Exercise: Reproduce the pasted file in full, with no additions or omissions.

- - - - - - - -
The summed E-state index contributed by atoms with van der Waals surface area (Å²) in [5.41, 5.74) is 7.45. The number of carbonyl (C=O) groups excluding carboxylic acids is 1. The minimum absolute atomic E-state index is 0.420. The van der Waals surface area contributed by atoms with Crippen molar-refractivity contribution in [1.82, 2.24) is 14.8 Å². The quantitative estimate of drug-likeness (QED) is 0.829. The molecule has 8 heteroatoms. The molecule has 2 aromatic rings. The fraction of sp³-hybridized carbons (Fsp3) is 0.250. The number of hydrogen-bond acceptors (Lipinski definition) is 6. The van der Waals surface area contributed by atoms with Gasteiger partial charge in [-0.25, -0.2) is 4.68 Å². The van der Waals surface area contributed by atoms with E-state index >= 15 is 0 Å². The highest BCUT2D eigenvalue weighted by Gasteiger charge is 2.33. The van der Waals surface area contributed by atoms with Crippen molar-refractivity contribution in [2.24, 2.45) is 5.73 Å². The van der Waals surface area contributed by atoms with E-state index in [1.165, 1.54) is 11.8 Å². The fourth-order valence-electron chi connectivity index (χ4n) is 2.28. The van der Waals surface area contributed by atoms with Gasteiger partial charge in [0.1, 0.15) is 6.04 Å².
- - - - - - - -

The summed E-state index contributed by atoms with van der Waals surface area (Å²) in [5.41, 5.74) is 7.45. The number of carbonyl (C=O) groups excluding carboxylic acids is 1. The minimum absolute atomic E-state index is 0.420. The van der Waals surface area contributed by atoms with Crippen molar-refractivity contribution in [1.82, 2.24) is 14.8 Å². The quantitative estimate of drug-likeness (QED) is 0.829. The molecule has 8 heteroatoms. The molecule has 2 aromatic rings. The fraction of sp³-hybridized carbons (Fsp3) is 0.250. The number of hydrogen-bond acceptors (Lipinski definition) is 6. The van der Waals surface area contributed by atoms with Gasteiger partial charge in [-0.25, -0.2) is 4.68 Å². The van der Waals surface area contributed by atoms with E-state index >= 15 is 0 Å². The highest BCUT2D eigenvalue weighted by Gasteiger charge is 2.33. The van der Waals surface area contributed by atoms with Crippen molar-refractivity contribution in [2.24, 2.45) is 5.73 Å². The van der Waals surface area contributed by atoms with E-state index in [1.165, 1.54) is 11.8 Å². The fourth-order valence-electron chi connectivity index (χ4n) is 2.28. The van der Waals surface area contributed by atoms with Gasteiger partial charge in [0.1, 0.15) is 6.04 Å².